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Ripon won’t waive water fee for garden

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POSTED July 8, 2014 1:26 a.m.

Organizers in charge of starting up a Ripon Community Garden have the blessings of elected leaders to go forward.

Unfortunately, they’ll still have to fork out for irrigation water for the 2.25 acre area at 1179 Vera Ave., south of Doak Boulevard.

Ripon City Council last week denied Community Garden’s waiver request for the minor site application fee ($566) and waiving payments for metered water.

The latter was for non-potable water at the monthly rate of $6.19, and the metered rate at 39 cents per 100 cubic feet.

The item was brought before the council since the Planning Department, in this case, has no authority on fee waiver requests.

“It does not appear that anything (written) permits the City to waive such application fees without amending or changing the ordinance,” said Planning Director Ken Zuidervaart.

He added: “There is language that allows Council to waive fees, but it would have to be done by adopting a resolution.”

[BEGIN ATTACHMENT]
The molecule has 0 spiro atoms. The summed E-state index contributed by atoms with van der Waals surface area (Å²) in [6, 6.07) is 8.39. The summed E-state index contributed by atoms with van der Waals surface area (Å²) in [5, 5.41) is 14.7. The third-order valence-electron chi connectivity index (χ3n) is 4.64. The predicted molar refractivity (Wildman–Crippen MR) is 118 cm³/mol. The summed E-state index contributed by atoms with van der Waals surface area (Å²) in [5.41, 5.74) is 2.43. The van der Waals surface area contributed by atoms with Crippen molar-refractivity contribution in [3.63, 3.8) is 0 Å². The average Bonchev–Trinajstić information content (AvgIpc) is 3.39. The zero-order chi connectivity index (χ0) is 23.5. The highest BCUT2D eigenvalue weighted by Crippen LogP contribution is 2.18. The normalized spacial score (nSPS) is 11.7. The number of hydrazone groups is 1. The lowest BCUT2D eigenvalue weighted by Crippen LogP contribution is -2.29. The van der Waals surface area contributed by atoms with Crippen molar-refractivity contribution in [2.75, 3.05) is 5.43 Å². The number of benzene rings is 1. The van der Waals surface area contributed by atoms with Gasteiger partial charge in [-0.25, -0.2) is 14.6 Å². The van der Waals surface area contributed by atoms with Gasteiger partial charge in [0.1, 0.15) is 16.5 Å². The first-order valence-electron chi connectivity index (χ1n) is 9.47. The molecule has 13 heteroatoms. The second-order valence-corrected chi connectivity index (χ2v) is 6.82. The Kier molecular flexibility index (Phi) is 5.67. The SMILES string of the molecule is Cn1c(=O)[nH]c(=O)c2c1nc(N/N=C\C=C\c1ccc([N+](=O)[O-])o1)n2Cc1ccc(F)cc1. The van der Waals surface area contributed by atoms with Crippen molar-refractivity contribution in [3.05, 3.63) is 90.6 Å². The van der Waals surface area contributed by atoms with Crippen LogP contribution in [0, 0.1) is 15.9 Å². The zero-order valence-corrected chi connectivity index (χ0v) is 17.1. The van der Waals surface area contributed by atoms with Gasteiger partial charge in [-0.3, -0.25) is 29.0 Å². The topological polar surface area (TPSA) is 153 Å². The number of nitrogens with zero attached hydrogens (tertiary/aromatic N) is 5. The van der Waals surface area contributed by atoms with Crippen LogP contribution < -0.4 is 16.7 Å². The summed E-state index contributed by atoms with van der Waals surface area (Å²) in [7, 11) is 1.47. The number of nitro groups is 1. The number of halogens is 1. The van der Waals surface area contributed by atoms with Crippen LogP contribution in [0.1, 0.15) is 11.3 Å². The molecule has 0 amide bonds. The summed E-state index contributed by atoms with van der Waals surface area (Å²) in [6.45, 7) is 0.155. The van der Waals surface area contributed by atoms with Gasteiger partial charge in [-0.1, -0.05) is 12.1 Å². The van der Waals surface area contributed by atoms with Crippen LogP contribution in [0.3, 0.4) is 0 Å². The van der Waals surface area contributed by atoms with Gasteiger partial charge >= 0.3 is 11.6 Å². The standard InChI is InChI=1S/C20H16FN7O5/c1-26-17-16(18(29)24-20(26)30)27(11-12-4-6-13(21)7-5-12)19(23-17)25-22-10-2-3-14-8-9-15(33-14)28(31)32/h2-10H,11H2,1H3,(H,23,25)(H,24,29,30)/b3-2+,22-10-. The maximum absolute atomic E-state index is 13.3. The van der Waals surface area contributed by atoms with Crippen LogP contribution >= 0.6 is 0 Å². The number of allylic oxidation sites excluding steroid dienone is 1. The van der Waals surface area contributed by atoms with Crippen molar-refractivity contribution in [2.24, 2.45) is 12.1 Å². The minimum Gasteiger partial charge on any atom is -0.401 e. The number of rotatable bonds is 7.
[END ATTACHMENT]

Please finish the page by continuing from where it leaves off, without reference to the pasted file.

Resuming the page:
Council, in order for that happen, would have to look for findings of public purpose in order to waive such fees so that it’s not a gift of public funds, according to Zuidervaart.

As for the metered rate, Director of Public Works Ted Johnston indicated that the current resolution only covers residential water use.

The Ripon Community Garden, meanwhile, has planter boxes for the 30 available spaces. Plans call for growing produce and donating them to the local food banks.

Sharon Butler, who, along with Kurt Hodges, represented the Ripon Community Garden. She received the green light to go forward with the project.

Council approval was not needed.

“You’ve went through the appropriate application process and you can go forward with the project,” said Zuidervaart to the Community Garden folks. “Tonight’s meeting was about getting the waiver request and not the project itself.”

Council, in addition, suggested that Community Garden reach out to the Ripon Garden Club, Ripon Livestock Boosters, and the Ripon High school farm once established.

“All of these groups are very active and have a vibrant following,” Mayor Chuck Winn said.

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